In This Message:
(1) “A New Strategy Is Needed for the Palestinian People”: Discussion with Two Palestinian Activists — reprinted from Issue No. 225 — Feb. 5, 2020 — of Tribune des Travailleurs / Workers Tribune, France
(2) Palestine: There Will Be a One-State Solution. But What Kind of State Will It Be? — by Yousef Munayyer, reprinted from Foreign Affairs (November-December 2020)
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(1) “A New Strategy Is Needed for the Palestinian People”: Discussion with Two Palestinian Activists
(reprinted from Issue No. 225 — Feb. 5, 2020 — of Tribune des Travailleurs / Workers Tribune, France; the discussion took place Jan. 31, 2020)
Activist No. 1:
This Trump plan for Palestine was prepared long ago — at least the last two years. The first act was Trump’s recognition of Jerusalem as the “eternal and indivisible capital of the State of Israel.” The second act was the recognition by the United States of Israel’s annexation of the Golan Heights [part of Syrian territory occupied by Israel]. The third act was the removal of U.S. subsidies to the budget of UNRWA [the United Nations agency in charge of Palestinian refugees]. Today it’s the announcement of this “Deal of the Century.”
It should be noted that everything in this plan is already being implemented by the Israelis: the annexation of the Jordan Valley is underway, as is the implementation of the Israeli law on settlements. On the ground, in the daily life of the Palestinians, all this is already happening. The plan announced by Trump only formalizes and recognizes by the Americans what is already being put into place.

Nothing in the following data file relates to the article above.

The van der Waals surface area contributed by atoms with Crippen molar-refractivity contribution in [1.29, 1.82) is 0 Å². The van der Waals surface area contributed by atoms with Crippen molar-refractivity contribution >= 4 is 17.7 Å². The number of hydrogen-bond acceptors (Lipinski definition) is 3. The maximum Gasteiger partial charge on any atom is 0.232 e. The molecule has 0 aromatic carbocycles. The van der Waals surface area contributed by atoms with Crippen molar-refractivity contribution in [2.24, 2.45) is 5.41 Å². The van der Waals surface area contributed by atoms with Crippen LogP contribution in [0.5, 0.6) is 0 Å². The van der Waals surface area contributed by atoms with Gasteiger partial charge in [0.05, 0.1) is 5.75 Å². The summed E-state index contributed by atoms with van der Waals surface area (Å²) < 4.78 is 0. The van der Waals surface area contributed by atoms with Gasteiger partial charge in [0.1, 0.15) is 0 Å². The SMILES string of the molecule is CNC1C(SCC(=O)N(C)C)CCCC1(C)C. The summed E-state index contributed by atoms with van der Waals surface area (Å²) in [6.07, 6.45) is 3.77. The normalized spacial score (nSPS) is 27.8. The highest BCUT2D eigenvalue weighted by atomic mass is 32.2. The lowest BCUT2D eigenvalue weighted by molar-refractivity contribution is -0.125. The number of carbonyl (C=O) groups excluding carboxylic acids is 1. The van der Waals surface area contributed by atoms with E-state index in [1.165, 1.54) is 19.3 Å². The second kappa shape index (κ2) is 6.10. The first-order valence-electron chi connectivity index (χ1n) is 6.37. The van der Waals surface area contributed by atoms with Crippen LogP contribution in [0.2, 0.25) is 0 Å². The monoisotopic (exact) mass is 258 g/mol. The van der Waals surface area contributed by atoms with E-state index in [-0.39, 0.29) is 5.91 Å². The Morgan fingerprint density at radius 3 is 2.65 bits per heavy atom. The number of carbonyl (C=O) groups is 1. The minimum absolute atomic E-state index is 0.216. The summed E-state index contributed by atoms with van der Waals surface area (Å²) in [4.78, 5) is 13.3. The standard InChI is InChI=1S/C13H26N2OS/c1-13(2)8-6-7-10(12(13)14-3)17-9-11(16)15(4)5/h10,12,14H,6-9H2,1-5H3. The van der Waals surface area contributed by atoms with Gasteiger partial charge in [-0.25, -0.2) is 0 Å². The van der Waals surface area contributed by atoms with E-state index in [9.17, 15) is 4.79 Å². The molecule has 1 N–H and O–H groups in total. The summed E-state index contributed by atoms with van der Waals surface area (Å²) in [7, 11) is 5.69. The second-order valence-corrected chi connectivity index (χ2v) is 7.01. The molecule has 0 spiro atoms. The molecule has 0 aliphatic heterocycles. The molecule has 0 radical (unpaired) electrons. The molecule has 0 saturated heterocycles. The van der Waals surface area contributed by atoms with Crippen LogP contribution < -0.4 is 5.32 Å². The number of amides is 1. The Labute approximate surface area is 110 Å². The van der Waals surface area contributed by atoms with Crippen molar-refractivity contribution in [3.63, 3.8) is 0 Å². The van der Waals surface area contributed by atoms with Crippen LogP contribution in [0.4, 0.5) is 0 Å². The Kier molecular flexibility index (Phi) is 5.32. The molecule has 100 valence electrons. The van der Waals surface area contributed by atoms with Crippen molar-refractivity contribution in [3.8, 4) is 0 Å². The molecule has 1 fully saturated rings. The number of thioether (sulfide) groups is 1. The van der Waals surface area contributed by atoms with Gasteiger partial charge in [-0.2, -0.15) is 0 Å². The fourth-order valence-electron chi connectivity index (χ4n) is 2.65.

Representatives of the governments of three Arab countries were present when Trump announced his plan: Bahrain, the United Arab Emirates, and Oman. The plan is thus also an opportunity for official recognition of the “normalization” of relations between the Arab regimes and the Zionist State. We know that these Arab regimes have never supported the Palestinian people, that they have always been allies of the Americans and Israel. But until now they have done so discreetly. Now it is on the public stage.
For me, the main problem today is in the Palestinian camp. We know very well that Fatah [the party of Yasir Arafat, which heads the Palestinian Authority that emerged from the 1993 Oslo Accords – editor’s note] and Hamas [the Islamist party that is in power in the Gaza strip – editor’s note] are not going to do anything against this plan. To invoke the Oslo Accords in this situation — as Fatah (or Hamas (which is also part of the Accords, in fact), or the other Palestinian minority factions are doing — is a dead end. Trump’s plan is a way of announcing the death of official Palestinian organizations. It’s very sad to say, but we have to face the truth.